This draft instrument identifies the new domestic law will be a UK amended version of the EU REACH Regulation.

It is a complex draft instrument, it confirms the safety data sheets would be continued, with some changes, and confirms the downstream user obligations would also continue, again with some changes. The document is here.

In due course, we (Cardinal Environment) will produce a consolidated version of this new domestic law.

Please see this Chemical Watch analysis of the draft instrument, here.

In the event there is a deal, or a FTA, the law could change again. I will update this post, and/or issue a new port.

HSE Guidance (UK Brexit)

HSE has now created an online resource for the UK Brexit Notices (the ones it is dealing with) and it’s own guidance for its new role in Chemicals Regulation (I posted about the new role for HSE recently). This online resource is here.

On this resource is new additional REACH guidance here.

Plus an important table with key dates here. Note the downstream user stipulations in this table.

Chemicals Regulation – REACH (Brexit UK)

This is a repeat post on the subject, this time drawing attention to gaps.

ECHA has guidance (continually updated) to companies in the form of Q&A – here. I posted about this before.

The UK has a Technical Notice (REACH) – here. I posted about that before.

The UK Technical Notice confirms –

“UK would ensure UK legislation replaces EU legislation via the EU Withdrawal Act, establish a UK regulatory framework and build domestic capacity to deliver the functions currently performed by ECHA. The legislation would preserve REACH as far as possible, while making technical changes that would need to be made because the UK has left the EU.”

And“• Businesses with existing EU REACH registrations being automatically grandfathered into the UK regime or authorisations would have to validate their existing registration with the UK authority (the HSE), opening an account on the new UK IT system and providing some basic information on their existing registration within 60 days of the UK leaving the EU. This IT system is being tested with a range of different users so that it is ready to support registrations of chemicals in the UK from March 2019.

• Companies with grandfathered registrations would have two years from the day the UK leaves the EU to provide the UK authority (the HSE) with the full data package that supported their original EU registration and is held on the ECHA IT system.

• Businesses that imported chemicals from the EEA before the UK leaves the EU (but who did not have an EU REACH registration), would need to notify the UK authority and provide some basic data on the chemicals within 180 days of the UK leaving the EU, instead of having to undertake a full registration immediately. This would be an interim arrangement for those importers and they would need to move to full registration at a later date following a review of this approach.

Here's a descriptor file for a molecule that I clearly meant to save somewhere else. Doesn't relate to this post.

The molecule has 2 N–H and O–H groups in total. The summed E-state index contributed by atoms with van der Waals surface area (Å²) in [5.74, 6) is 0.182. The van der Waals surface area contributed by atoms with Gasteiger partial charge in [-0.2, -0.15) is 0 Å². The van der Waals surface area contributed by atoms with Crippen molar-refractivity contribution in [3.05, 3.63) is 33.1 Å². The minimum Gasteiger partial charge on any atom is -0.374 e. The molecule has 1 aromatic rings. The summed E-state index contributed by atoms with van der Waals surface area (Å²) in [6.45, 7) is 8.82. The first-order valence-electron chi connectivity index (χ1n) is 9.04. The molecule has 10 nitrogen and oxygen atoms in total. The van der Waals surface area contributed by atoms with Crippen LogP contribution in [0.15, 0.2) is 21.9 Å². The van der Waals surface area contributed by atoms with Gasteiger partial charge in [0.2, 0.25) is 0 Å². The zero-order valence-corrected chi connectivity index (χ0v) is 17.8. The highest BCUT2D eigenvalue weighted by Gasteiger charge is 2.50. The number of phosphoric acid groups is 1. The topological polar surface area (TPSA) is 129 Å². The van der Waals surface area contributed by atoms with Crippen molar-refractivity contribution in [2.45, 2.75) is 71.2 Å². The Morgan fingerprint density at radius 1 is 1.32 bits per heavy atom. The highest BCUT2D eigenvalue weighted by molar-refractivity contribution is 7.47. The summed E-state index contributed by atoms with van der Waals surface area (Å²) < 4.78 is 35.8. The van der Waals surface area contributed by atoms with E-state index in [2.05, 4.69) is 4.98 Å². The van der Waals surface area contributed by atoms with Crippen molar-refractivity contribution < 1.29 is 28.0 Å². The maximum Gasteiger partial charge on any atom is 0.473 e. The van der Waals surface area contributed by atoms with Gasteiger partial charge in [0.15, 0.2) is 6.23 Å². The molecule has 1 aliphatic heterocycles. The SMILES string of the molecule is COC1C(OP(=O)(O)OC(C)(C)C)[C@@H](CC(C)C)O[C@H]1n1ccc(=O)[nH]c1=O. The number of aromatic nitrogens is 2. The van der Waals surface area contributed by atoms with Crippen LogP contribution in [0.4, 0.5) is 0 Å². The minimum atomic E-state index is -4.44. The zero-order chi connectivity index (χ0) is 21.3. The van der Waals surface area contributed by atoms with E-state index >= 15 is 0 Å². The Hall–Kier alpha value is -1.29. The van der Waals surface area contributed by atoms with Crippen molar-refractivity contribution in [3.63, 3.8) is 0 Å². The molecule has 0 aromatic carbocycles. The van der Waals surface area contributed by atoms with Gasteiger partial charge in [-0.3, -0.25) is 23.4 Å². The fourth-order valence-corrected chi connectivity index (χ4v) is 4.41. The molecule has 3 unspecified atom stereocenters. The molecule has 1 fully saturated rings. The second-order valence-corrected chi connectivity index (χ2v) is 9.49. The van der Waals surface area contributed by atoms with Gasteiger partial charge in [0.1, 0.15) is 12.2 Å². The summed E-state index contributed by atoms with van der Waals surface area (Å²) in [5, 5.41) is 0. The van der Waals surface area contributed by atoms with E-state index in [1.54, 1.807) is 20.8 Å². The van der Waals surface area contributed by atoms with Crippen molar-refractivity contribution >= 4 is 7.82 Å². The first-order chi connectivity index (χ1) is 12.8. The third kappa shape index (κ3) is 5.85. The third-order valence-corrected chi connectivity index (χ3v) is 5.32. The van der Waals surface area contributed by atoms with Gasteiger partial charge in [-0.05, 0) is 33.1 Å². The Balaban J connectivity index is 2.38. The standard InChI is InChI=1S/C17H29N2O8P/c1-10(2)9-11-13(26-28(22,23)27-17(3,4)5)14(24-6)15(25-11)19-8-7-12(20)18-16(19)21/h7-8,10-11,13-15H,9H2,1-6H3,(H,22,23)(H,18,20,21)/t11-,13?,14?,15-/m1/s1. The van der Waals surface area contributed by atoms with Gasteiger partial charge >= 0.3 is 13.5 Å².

• Importing businesses would be responsible for identifying appropriate risk management measures and recommending them to their customers.”

No Brexit law is yet drafted, but note the above IT system notification requirements. (Reminder, subscribers to Cardinal Environment EHS Legislation & Registers have a global OHS and ENV Brexit Law list supplied, updated)

REACH does not only deal with registration of chemicals, it also has obligations on downstream users to inform, and REACH regulates the content and distribution of safety data sheets.

The ECHA Q&A has it (2017) that UK users of chemicals will have no obligation to inform of uses back up the chain (one of the REACH downstream user obligations). The UK Technical Notice is silent, bar the IT system interaction.

Both are silent on Safety Data Sheets.

I will update this post, if information comes to light this side of Christmas. Otherwise there will be a new post on the general topic in 2019.

New Chemicals Instructions (EU Brexit Preparedness)

ECHA (the European Chemicals Agency) has new support pages – here.

These pages contain the most detailed information so far.

The UK has also issued Technical Notices, some of these are relevant for Chemicals. But, many gaps still persist.

Please visit the Chemicals category on this Blog, for the posts I have written on Chemicals and Brexit Preparedness.

We still have no instruction on Safety Data Sheets.

UK exits the EU (ECHA advice to companies)

I posted earlier with the European Commission Notices to Companies. The European Chemicals Agency (ECHA) has also issued advice to companies. This covers :

(1) general

(2) Reach

(3) CLP (Classification, Labelling & Packaging)

(4) BPD – Biocides (see also my earlier post on the European Commission Notice to Companies, and Q&A)

(5) PIC

The ECHA information is accessed here